12 Truths and Myths about Mediation

myths about mediation

By Marjorie Jacobs, Certified Divorce Mediator

Mediation is a word people usually are not familiar with unless they are going through a divorce. Even when you hear the word mediation, it can sound confusing, complicated and even scary—especially if you hear myths about mediation that are simply just false.

The truth is, mediation is the exact opposite of confusing, complicated and scary. With the right mediator and an open mind, mediation can end up being an experience that leaves you feeling empowered, calm, and confident for a wonderful post-divorce future.

To learn more about mediation and to determine if it’s right for you and your soon-to-be ex, here are some truths and myths about mediation.

Here are 12 Truths and Myths about mediation:

1. Mediation works for all families regardless of their level of conflict – TRUTH.

There is a misconception that mediation can only be successful for parties with low conflict. This is a myth. We, as mediators are a neutral third party who will help guide you to move beyond an adversarial position. So, even if you feel you are a high conflict couple, we can help.

2. Mediation is more cost effective. TRUTH

When couples litigate, each spouse is paying their divorce attorney an hourly rate. Court appearances are infrequent, which can make the divorce process go on for months—even years. Meanwhile, both parties are paying their attorneys hourly and most likely receiving monthly bills that can get into the thousands, tens of thousands or even hundreds of thousands. Mediation provides the opportunity to resolve conflicts efficiently, equitably and cost effectively. Having the parties work with one professional verses with two litigious attorneys provides significant cost savings, and the process generally takes less time.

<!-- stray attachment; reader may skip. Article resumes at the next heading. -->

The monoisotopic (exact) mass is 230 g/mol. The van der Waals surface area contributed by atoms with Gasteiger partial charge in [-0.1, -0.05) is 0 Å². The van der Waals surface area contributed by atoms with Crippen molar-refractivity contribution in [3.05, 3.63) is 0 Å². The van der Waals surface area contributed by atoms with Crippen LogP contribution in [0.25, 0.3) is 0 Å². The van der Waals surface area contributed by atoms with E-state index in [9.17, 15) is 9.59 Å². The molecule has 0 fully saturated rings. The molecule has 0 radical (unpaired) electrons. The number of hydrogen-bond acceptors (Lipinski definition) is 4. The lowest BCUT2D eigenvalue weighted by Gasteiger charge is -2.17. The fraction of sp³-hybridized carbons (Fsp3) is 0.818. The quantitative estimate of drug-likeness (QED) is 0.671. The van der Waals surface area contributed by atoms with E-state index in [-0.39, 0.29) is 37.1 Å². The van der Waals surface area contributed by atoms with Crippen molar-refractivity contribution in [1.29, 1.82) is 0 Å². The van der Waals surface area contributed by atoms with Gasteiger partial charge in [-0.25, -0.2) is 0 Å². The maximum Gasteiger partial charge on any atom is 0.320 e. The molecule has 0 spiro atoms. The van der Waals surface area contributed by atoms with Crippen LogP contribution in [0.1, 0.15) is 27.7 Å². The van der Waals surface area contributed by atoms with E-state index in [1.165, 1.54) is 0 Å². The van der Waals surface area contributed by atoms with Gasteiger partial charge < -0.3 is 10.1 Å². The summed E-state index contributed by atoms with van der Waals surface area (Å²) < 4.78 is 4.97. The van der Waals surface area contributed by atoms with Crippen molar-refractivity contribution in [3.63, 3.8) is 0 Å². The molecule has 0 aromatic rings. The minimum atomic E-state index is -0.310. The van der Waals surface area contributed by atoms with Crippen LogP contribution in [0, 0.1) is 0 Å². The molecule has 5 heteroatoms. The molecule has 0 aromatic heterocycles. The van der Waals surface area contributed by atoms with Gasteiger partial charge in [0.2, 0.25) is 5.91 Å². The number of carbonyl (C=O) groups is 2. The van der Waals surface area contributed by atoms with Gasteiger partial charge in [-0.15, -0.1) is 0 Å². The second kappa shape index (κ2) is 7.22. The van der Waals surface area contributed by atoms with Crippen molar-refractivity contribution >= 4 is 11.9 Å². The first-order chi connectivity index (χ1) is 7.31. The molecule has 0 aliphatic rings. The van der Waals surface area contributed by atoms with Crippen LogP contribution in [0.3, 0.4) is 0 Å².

3. Mediators make the decisions for parties – MYTH

One of the biggest myths about mediation is that mediators make decisions for the parties.  This is not true. Both parties control the divorcing process. Both parties’ needs and interests are addressed, and decisions reached in mediation are made by the individual participants, not by a judge or third party. As a neutral third party, the mediator addresses each party’s needs and interests and helps guide them to a resolution they feel is equitable.

4. If a judge will allow me to plead my case, I will get a better settlement. – MYTH.

Another one of the myths of mediation is that people getting divorced think if they litigate, they will have a chance to present their case to a judge. In most cases, a party will not have the opportunity to plead their case directly to a Judge.

5. Mediation works for both parenting and financial issues – TRUTH